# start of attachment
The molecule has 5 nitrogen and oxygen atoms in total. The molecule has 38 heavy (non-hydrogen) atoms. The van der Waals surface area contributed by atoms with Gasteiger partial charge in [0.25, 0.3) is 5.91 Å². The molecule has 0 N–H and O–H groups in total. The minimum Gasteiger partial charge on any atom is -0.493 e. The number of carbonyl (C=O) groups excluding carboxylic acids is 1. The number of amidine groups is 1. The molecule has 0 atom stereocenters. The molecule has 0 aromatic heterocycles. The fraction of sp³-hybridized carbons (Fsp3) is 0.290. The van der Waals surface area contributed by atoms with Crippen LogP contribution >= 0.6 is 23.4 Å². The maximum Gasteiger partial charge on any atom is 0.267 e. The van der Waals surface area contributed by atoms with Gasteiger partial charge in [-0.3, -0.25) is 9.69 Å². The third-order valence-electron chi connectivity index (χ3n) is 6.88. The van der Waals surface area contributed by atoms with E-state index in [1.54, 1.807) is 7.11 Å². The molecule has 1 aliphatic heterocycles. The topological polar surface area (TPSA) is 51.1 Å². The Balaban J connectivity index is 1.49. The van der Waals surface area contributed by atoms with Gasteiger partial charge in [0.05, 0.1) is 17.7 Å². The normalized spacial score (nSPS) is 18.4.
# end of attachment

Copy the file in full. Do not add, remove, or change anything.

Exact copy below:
The molecule has 5 nitrogen and oxygen atoms in total. The molecule has 38 heavy (non-hydrogen) atoms. The van der Waals surface area contributed by atoms with Gasteiger partial charge in [0.25, 0.3) is 5.91 Å². The molecule has 0 N–H and O–H groups in total. The minimum Gasteiger partial charge on any atom is -0.493 e. The number of carbonyl (C=O) groups excluding carboxylic acids is 1. The number of amidine groups is 1. The molecule has 0 atom stereocenters. The molecule has 0 aromatic heterocycles. The fraction of sp³-hybridized carbons (Fsp3) is 0.290. The van der Waals surface area contributed by atoms with Crippen LogP contribution >= 0.6 is 23.4 Å². The maximum Gasteiger partial charge on any atom is 0.267 e. The van der Waals surface area contributed by atoms with Gasteiger partial charge in [-0.3, -0.25) is 9.69 Å². The third-order valence-electron chi connectivity index (χ3n) is 6.88. The van der Waals surface area contributed by atoms with E-state index in [1.54, 1.807) is 7.11 Å². The molecule has 1 aliphatic heterocycles. The topological polar surface area (TPSA) is 51.1 Å². The Balaban J connectivity index is 1.49. The van der Waals surface area contributed by atoms with Gasteiger partial charge in [0.05, 0.1) is 17.7 Å². The normalized spacial score (nSPS) is 18.4.